people without disabilities. across the world, people with disabilities have for help, lower educational achievement, less economic participation, and higher rates of poverty and people without disabilities. this unacceptable situation must change. >> california has formalized its refusal to ensure the enforcement of federal effort begin immigration requests. on tuesday, attorney general kamala harris said state agencies are not required to -- comply with the program known as secure communities, where local authorities share fingerprints with immigration officials. the program led to the record deportation of around 400,000 people last year. striking care for workers at the port of los angeles and long beach have reached a tentative agreement after an eight-day walkout. workers went on strike last week against international corporations who they say are outsourcing good paying jobs. the strike cost southern california a reported $8 billion in lost economic activity and marked the worst disruption of local cargo traffic in a decade. this is democracy now!, democracynow.org, the war and pe
of the resources to solve the problem. i think we need an education program by learned united state, such as those in this audience to help us in getting this word out to america. i think it is essential because it is coming on very fast. there are things that are happening that we take for granted. as an example, we take for granted the fact that we can move thousands and thousands of marines, sailors, soldiers and have the equipment without any burden to carry economy, not true. the truth of the matter is is a tremendous burden to our economy to have a national- security policy that defends the country that we love so much. without having the ability and willingness to get out and give the american public forums such as this in helping giving us answers to some of the very difficult questions that they ask, i want to take this opportunity to think robby for what he does. i met him some years ago when he found my office in an office building. he came in and we had a chat and i said, my goodness, this fellow knows what he is talking about and he has never disappointed me whatsoever. what we need t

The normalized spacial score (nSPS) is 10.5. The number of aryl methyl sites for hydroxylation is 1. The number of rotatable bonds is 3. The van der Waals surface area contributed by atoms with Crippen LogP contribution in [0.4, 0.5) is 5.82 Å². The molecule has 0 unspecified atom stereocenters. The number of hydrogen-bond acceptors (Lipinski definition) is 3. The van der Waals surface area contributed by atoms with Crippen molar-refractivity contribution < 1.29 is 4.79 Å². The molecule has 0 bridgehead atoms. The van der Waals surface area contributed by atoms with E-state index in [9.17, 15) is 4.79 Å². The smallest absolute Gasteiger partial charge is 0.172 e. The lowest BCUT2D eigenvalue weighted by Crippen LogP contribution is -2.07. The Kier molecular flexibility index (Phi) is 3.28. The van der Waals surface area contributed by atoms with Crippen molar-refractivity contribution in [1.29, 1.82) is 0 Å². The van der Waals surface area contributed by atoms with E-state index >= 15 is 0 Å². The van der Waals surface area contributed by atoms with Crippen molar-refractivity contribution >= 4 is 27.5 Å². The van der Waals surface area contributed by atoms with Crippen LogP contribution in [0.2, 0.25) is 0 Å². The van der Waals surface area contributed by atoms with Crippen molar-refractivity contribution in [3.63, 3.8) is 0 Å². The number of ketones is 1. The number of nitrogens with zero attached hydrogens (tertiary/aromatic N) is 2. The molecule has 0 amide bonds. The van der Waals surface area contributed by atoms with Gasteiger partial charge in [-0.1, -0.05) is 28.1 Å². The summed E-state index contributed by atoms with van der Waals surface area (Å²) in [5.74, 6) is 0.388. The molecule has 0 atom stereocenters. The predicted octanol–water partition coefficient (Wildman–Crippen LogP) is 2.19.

was involved in. >> absolutely. >> even dealing with kids and health and education and all the things. what really inspired her? what drove her? >> it is a remarkable -- 100 organizations. they say countless thousands of individuals that she helped along the way either through those groups or individually dispensing advice, money, you know, helping people out. the work she did with the hospitals was huge. the children's hospital in melbourne, a research center as well. i think it gives the answer to your question was she said when she was 99 she said looking out for people is the most important thing in life and is the most rewarding. happiness, i think, lies in thought for other people and trying to help them. i mean, whenever you think of rupert murdock or whatever else, this was a lovely lady. >> what does she think of her son's endeavors in the media and all the controversy around the empire? >> she was proud of all her kids. i actually knew rupert murdock's daughter, elizabeth, who was named after dame elizabeth too, and she used to speak fondly of her grandmother. this was 20 years ag
in education, et cetera. i'm joined by gloria borger now. >> how about that et cetera? >> you like the et cetera. they got two very different proposals on the table right now. >> they're speaking past each other. they seem to be really living in different universes or one on mars, one on venus, whatever you want to call it. look, it's very clear. one of the republicans want more entitlement cuts up front. and the democrats want these tax increases on the wealthy up front. the irony here to me watching this is in the long term, the second part of this, everybody seems to know what needs to be done. they know you've got to fix entitlement spending. they know you've got to reform the tax code to make it simpler and to make it fairer. the big problem they've got is how you get from here to there. and right now, in order to get over this hump, they sort of are in the position of putting everything out there on the table and so we now know what the base of each party wants and would applaud. and now they've got to go behind closed doors and figure how they get past january and how they avoid th